Table of contents
About this book
Autobiographical Memory and the Validity of Retrospective Reports presents the collaborative efforts of cognitive psychologists and research methodologists in the area of autobiographical memory. The editors have included an esteemed group of researchers whose work covers a wide range of issues related to autobiographical memory and the validity of retrospective reports, reflecting the diverse traditions in cognitive psychology and survey research. The first part of the book provides different theoretical perspectives on retrospective reports, along with supporting experimental evidence. The second part of this volume focuses specifically on retrospective reports of behaviors, including recall of the frequency and intensity of physical pain, of the number of cigarettes smoked, of dietary habits, and of child support payments. The following sections address the cognitive processes involved in event dating and time estimation, and a discussion of the differences between self and proxy reports. The final part extends the discussion of autobiographical memories in different directions, including the impact of autobiographical memories on individuals' assessment of their current life, the assessment of social change on the basis of retrospective reports, and the issue of collective memories. This book, an indispensable and timely resource for researchers and students of cognitive psychology as well as to survey methodologists and statisticians, demonstrates the considerable progress made in understanding the cognitive dynamics of retrospective reports.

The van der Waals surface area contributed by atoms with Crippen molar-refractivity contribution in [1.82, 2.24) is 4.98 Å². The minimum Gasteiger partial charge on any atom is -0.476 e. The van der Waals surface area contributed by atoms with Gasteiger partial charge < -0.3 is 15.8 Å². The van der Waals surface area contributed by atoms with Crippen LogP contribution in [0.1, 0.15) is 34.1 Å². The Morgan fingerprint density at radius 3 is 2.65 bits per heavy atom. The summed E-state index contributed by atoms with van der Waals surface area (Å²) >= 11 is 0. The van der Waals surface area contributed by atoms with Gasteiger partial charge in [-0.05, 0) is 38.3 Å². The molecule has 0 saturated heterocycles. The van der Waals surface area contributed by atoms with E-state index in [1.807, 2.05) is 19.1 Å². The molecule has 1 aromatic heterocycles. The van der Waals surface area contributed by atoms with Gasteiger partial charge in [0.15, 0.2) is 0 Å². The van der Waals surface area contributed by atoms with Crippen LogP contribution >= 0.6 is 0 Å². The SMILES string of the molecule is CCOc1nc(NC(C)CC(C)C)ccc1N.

cognitive psychology memory pain psychology